IT has always seemed likely that John Edwards would be squeezed out of the Democratic presidential candidacy contest once Hillary Clinton and Barack Obama engaged each other. His decision yesterday to withdraw raises the interesting question of whom his supporters will choose to back from now on.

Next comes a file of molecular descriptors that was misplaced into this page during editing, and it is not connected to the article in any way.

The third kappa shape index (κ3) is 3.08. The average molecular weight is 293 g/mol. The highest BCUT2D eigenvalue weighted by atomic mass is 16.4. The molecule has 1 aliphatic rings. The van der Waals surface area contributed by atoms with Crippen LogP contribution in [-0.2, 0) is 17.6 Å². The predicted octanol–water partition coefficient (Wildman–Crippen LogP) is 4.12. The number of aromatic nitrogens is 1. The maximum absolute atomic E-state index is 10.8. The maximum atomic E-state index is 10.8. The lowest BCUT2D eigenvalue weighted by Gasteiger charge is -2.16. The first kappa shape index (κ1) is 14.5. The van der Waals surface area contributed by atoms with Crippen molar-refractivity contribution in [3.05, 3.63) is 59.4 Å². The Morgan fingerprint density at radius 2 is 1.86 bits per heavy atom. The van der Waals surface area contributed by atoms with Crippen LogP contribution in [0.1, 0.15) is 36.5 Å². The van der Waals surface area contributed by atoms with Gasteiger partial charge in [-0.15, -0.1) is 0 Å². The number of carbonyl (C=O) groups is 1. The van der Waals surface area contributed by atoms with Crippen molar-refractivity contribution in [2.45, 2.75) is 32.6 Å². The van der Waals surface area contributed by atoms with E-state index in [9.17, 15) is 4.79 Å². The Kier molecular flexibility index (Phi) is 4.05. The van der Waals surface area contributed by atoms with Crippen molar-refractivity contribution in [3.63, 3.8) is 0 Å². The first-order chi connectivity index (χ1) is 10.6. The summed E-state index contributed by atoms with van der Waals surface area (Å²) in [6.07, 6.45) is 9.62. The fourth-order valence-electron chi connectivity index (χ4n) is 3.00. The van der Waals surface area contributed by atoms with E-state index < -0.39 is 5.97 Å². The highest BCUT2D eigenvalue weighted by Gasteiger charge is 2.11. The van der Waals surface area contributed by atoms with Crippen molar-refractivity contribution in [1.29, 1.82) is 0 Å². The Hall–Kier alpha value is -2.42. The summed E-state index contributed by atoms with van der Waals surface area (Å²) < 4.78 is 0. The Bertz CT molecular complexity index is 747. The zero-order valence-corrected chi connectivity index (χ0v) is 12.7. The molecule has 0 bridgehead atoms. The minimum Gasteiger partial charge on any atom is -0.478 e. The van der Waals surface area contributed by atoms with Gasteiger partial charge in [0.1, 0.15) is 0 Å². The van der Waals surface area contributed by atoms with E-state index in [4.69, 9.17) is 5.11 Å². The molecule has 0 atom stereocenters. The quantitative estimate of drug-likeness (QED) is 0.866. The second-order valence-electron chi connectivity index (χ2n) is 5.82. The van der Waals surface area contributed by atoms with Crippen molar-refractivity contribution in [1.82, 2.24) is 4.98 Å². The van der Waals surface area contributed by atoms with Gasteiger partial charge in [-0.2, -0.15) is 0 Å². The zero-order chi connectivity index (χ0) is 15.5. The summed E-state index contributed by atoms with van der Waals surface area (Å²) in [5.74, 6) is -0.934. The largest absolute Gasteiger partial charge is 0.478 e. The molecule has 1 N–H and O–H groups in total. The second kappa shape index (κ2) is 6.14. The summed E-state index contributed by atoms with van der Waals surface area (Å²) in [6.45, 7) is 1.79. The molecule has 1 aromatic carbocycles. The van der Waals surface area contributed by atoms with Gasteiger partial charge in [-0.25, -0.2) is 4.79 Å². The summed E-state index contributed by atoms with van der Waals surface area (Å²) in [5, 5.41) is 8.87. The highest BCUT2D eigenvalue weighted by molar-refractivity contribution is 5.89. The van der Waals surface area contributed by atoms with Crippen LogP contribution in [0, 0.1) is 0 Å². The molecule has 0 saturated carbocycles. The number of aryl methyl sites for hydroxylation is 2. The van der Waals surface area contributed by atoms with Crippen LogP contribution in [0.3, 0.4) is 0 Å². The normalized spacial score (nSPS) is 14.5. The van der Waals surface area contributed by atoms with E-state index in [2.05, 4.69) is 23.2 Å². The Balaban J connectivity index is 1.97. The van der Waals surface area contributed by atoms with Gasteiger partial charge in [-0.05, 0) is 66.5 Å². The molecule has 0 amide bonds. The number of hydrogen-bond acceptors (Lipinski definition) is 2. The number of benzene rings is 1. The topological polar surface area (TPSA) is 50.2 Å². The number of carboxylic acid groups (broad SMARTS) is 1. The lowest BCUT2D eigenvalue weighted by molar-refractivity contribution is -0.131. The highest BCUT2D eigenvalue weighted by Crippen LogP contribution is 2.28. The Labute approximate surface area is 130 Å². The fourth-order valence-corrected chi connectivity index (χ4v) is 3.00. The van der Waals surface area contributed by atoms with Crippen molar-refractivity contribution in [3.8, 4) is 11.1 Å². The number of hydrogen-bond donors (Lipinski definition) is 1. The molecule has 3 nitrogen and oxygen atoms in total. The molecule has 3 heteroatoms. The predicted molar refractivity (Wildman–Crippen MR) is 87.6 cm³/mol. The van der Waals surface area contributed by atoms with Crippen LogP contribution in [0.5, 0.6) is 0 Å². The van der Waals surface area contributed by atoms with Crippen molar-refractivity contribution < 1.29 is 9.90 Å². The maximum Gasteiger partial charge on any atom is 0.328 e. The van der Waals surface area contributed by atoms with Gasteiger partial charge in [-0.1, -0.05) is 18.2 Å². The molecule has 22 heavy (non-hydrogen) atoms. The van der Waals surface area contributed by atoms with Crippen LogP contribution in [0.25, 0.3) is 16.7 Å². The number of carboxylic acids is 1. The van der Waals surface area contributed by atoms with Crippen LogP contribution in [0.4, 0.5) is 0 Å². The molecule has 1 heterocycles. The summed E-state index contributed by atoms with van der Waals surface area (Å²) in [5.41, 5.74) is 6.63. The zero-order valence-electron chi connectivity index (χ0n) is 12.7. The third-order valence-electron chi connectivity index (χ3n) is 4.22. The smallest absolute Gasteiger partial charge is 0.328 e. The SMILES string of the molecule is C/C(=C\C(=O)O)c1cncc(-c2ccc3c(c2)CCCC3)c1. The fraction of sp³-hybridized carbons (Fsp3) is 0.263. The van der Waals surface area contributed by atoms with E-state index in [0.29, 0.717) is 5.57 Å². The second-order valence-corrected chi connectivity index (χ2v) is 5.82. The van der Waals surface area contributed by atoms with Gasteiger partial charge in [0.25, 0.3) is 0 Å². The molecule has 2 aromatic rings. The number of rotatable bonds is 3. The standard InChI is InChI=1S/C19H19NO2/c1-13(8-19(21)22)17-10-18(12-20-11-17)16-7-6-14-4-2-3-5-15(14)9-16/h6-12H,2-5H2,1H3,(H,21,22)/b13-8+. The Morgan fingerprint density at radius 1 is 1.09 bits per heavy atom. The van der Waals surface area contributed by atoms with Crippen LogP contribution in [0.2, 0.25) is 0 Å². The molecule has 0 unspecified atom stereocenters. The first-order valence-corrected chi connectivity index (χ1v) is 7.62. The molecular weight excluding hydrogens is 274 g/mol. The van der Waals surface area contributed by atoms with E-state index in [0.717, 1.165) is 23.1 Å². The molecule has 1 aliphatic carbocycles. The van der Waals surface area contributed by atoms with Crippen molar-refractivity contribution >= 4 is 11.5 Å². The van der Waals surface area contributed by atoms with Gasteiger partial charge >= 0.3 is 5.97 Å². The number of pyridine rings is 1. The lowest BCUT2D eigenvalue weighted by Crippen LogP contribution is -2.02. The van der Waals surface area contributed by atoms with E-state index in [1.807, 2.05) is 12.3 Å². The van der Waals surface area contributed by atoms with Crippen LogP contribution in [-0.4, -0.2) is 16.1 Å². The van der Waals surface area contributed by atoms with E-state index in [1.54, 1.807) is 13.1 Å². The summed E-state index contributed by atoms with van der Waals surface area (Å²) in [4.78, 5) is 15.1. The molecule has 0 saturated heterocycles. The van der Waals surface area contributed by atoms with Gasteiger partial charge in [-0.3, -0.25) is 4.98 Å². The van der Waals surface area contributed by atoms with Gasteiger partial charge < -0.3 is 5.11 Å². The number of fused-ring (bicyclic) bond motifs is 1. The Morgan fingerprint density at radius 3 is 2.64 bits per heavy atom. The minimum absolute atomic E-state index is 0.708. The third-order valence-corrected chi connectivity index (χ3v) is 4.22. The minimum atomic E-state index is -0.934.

Senator Obama jumped in quickly with a tribute to Edwards for having been “the voice of the voiceless” that may have been just a touch too effusive. The withdrawal of Rudy Giuliani from the field of Republican contenders after his poor showing in Tuesday's Florida primary was inevitable but nonetheless remarkable. Last year in national polls he was in the lead among Republican runners despite his distinctly unusual support of abortion rights, gay rights and gun control. However, his decision to absent himself from the first three primaries of the campaign in order to focus on Florida proved to be a serious mistake; it kept him out of the news as John McCain and Mitt Romney scored early victories and it gave an impression of “big city” arrogance. He has said that he will now back John McCain. The thinning out of the candidates is welcome ahead of next Tuesday's “super-Tuesday” voting in several of America's most important States, including California, Colorado, Georgia, Missouri, New York and New Jersey. In this fascinating contest, it is impossible to say whether things will be clearer or more confused next Wednesday morning.